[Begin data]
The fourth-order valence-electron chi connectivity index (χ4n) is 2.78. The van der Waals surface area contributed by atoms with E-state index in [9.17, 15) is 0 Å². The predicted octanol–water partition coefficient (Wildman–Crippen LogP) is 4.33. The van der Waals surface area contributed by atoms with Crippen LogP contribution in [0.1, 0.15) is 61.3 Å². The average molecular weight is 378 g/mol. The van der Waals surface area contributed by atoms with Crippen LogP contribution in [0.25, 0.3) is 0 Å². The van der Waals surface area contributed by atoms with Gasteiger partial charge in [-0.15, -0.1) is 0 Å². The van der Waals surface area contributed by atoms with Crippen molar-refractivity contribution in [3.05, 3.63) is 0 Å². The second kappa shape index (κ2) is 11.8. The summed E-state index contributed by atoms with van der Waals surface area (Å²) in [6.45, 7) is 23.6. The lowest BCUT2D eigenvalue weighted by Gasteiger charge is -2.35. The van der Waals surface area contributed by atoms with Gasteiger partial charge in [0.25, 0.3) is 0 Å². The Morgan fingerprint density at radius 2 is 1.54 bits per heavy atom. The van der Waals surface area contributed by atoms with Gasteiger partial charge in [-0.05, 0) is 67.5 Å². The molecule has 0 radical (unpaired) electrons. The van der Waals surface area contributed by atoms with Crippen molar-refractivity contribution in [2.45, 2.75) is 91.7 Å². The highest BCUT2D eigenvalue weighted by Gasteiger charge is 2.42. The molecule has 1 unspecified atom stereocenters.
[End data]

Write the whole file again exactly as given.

The fourth-order valence-electron chi connectivity index (χ4n) is 2.78. The van der Waals surface area contributed by atoms with E-state index in [9.17, 15) is 0 Å². The predicted octanol–water partition coefficient (Wildman–Crippen LogP) is 4.33. The van der Waals surface area contributed by atoms with Crippen LogP contribution in [0.1, 0.15) is 61.3 Å². The average molecular weight is 378 g/mol. The van der Waals surface area contributed by atoms with Crippen LogP contribution in [0.25, 0.3) is 0 Å². The van der Waals surface area contributed by atoms with Gasteiger partial charge in [-0.15, -0.1) is 0 Å². The van der Waals surface area contributed by atoms with Crippen molar-refractivity contribution in [3.05, 3.63) is 0 Å². The second kappa shape index (κ2) is 11.8. The summed E-state index contributed by atoms with van der Waals surface area (Å²) in [6.45, 7) is 23.6. The lowest BCUT2D eigenvalue weighted by Gasteiger charge is -2.35. The van der Waals surface area contributed by atoms with Gasteiger partial charge in [0.25, 0.3) is 0 Å². The Morgan fingerprint density at radius 2 is 1.54 bits per heavy atom. The van der Waals surface area contributed by atoms with Gasteiger partial charge in [-0.05, 0) is 67.5 Å². The molecule has 0 radical (unpaired) electrons. The van der Waals surface area contributed by atoms with Crippen molar-refractivity contribution in [2.45, 2.75) is 91.7 Å². The highest BCUT2D eigenvalue weighted by Gasteiger charge is 2.42. The molecule has 1 unspecified atom stereocenters.